Chapter 19: Marching
“I want to save those other adventurers,” said Rose.
“Then let’s do it,” said Arrth. “I’m tired of branding Uruks. Let’s get out and kick some bad guy butt!”
It took nearly two hours to get the Uruks on the march, but they got moving, about ninety of them. They wanted to reach the other side of the dungeon, and the bridge across the chasm was down. Urnarat said he knew another way, a longer way. He and Urpetar were the pathfinders. Urarrth and his loyal troops followed behind.
Urnarat led them sideways. They passed through narrow stone passageways where no two Uruks could march abreast. They entered the part of the dungeon claimed by the death dwarves. “This part of the dungeon is heavily trapped,” L’nrrd told Urthorn.
Urarrth called a halt and brought his scouts back while they discussed how to get past all the traps that were ahead. “We don’t want to lose anyone to these traps,” explained Urarrth. “We need to find them, disarm them, or bypass them.”
Urroz turned to L’nnrrd. He was so different from the dwarves she knew—his ebony skin, his light robe instead of leather and steel, the wizardly staff. “Do you know where all the traps are?”
“Not all of them. One thing we can do to avoid traps is we can search for hidden passages. Our scouts need to watch the walls closely down here at eye level for dwarves. There are signs that indicate hidden doors, and wherever there is a hidden door there is usually a trap just beyond it.”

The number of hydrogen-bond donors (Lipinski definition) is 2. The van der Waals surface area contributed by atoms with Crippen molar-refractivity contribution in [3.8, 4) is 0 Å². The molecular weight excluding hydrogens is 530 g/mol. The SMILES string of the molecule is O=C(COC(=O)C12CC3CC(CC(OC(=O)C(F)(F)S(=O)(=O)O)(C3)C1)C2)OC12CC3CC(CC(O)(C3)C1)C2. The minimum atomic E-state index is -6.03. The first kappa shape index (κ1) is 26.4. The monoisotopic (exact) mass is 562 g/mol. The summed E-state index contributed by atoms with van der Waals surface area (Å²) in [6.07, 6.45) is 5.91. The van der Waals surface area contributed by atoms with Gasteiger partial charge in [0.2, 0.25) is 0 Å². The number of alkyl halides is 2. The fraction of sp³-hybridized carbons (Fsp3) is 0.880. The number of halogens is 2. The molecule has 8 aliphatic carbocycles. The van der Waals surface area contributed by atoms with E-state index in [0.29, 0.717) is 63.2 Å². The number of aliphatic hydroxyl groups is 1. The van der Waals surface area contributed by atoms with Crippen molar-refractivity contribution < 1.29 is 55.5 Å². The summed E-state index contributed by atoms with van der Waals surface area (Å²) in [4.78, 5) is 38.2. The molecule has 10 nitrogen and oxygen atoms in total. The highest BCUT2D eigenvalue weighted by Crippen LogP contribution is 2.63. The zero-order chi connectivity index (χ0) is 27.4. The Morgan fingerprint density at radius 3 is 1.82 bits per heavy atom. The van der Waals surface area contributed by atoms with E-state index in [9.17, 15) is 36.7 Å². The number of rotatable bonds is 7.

“What are these signs?”
“There are three different signs, and they are subtle.”
“Tell us, or show us.”
“I will show you when we come to them. In the meantime, it would be good if we had some miners in our party. We can send a message with stone talk, and they will meet us up ahead.”
“Watch!” L’rrww stepped over to one wall and began to beat on it with a metal staff that he carried. Instead of a dull clank clank clank, the pounding produced an unexpectedly loud clang clang clang. “Now when I modulate the pounding, I can send a message. This means pay attention.” He pounded the wall four times with a ten second wait between beats. ”There are listeners set up throughout our tunnels to catch such messages and relay them. Listen!”
Several seconds went by, and then they all heard a series of clangs coming back from the stone. Clang-clang, clang-clang, clang-clang, clang-clang. “That is the ready response. It also means what do you want?”
“You dwarves are cunning,” said Urroz. “I knew you were the Masters of Stone, but this is brilliant.”
The dwarves acknowledged the flattery with small smiles. L’rrww put the end of his staff against the stone and scraped it harshly across the rock face. Sparks flew. The metal produced a kind of dull buzzing noise. “That sound indicates that we want miners,” he explained. Then he pounded rapidly on the rock twenty times. That’s the number that I want. If my message has been understood, we will soon gain twenty recruits.”
Clang-clang-clang, clang-clang-clang. “That sound was the message understood response,” explained the dwarf. “We should get twenty miners next time we come to a cross passage. Meanwhile, we should go on, and be wary of traps.
They proceeded down the tunnel. The glowstone lamps set into the walls here were small, weak, and more than one hundred feet apart.
“It is hard to see in here,” said Urarrth.
The two dwarves took the lead. Urroz walked with L’nnrrd and Urthorn walked with L’rrww. They moved more than one hundred feet down the passageway, when L’rrww stopped them. “Look at the stones here.” He pointed at some rocks in the wall that were at eye level for the two of them.
“They seem like ordinary wall stones to me,” Urthorn answered. She tapped on the wall with the side of her axe. “They do have a bit of a hollow sound.”